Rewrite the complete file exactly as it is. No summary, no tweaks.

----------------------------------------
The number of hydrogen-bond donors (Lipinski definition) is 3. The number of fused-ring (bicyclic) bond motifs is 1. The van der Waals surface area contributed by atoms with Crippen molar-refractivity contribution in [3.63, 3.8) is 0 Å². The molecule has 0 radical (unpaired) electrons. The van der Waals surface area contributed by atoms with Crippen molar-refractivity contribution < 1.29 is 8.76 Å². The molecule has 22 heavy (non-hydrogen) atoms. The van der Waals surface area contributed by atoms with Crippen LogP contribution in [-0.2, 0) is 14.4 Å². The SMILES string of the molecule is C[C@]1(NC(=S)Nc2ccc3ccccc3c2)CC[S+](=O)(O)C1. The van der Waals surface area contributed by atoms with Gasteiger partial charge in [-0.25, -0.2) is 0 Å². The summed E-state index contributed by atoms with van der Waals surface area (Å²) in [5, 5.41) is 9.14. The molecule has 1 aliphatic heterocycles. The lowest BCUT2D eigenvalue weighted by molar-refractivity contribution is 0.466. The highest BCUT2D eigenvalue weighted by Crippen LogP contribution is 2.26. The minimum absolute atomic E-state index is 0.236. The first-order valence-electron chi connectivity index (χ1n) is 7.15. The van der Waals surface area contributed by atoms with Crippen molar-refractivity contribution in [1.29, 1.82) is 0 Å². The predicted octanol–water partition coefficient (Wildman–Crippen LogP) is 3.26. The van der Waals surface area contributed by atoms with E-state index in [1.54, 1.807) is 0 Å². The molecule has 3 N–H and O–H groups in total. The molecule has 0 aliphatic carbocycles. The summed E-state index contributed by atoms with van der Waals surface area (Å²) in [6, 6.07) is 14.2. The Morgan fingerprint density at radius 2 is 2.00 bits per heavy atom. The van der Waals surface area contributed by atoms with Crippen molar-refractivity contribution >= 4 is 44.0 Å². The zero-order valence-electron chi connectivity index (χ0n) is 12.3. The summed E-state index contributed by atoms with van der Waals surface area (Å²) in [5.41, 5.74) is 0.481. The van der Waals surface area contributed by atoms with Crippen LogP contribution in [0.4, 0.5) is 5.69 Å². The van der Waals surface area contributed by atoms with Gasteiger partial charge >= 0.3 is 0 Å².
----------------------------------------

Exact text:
The number of hydrogen-bond donors (Lipinski definition) is 3. The number of fused-ring (bicyclic) bond motifs is 1. The van der Waals surface area contributed by atoms with Crippen molar-refractivity contribution in [3.63, 3.8) is 0 Å². The molecule has 0 radical (unpaired) electrons. The van der Waals surface area contributed by atoms with Crippen molar-refractivity contribution < 1.29 is 8.76 Å². The molecule has 22 heavy (non-hydrogen) atoms. The van der Waals surface area contributed by atoms with Crippen LogP contribution in [-0.2, 0) is 14.4 Å². The SMILES string of the molecule is C[C@]1(NC(=S)Nc2ccc3ccccc3c2)CC[S+](=O)(O)C1. The van der Waals surface area contributed by atoms with Gasteiger partial charge in [-0.25, -0.2) is 0 Å². The summed E-state index contributed by atoms with van der Waals surface area (Å²) in [5, 5.41) is 9.14. The molecule has 1 aliphatic heterocycles. The lowest BCUT2D eigenvalue weighted by molar-refractivity contribution is 0.466. The highest BCUT2D eigenvalue weighted by Crippen LogP contribution is 2.26. The minimum absolute atomic E-state index is 0.236. The first-order valence-electron chi connectivity index (χ1n) is 7.15. The van der Waals surface area contributed by atoms with Crippen molar-refractivity contribution in [1.29, 1.82) is 0 Å². The predicted octanol–water partition coefficient (Wildman–Crippen LogP) is 3.26. The van der Waals surface area contributed by atoms with E-state index in [1.54, 1.807) is 0 Å². The molecule has 3 N–H and O–H groups in total. The molecule has 0 aliphatic carbocycles. The summed E-state index contributed by atoms with van der Waals surface area (Å²) in [6, 6.07) is 14.2. The Morgan fingerprint density at radius 2 is 2.00 bits per heavy atom. The van der Waals surface area contributed by atoms with Crippen molar-refractivity contribution >= 4 is 44.0 Å². The zero-order valence-electron chi connectivity index (χ0n) is 12.3. The summed E-state index contributed by atoms with van der Waals surface area (Å²) in [5.41, 5.74) is 0.481. The van der Waals surface area contributed by atoms with Crippen LogP contribution in [0.4, 0.5) is 5.69 Å². The van der Waals surface area contributed by atoms with Gasteiger partial charge >= 0.3 is 0 Å².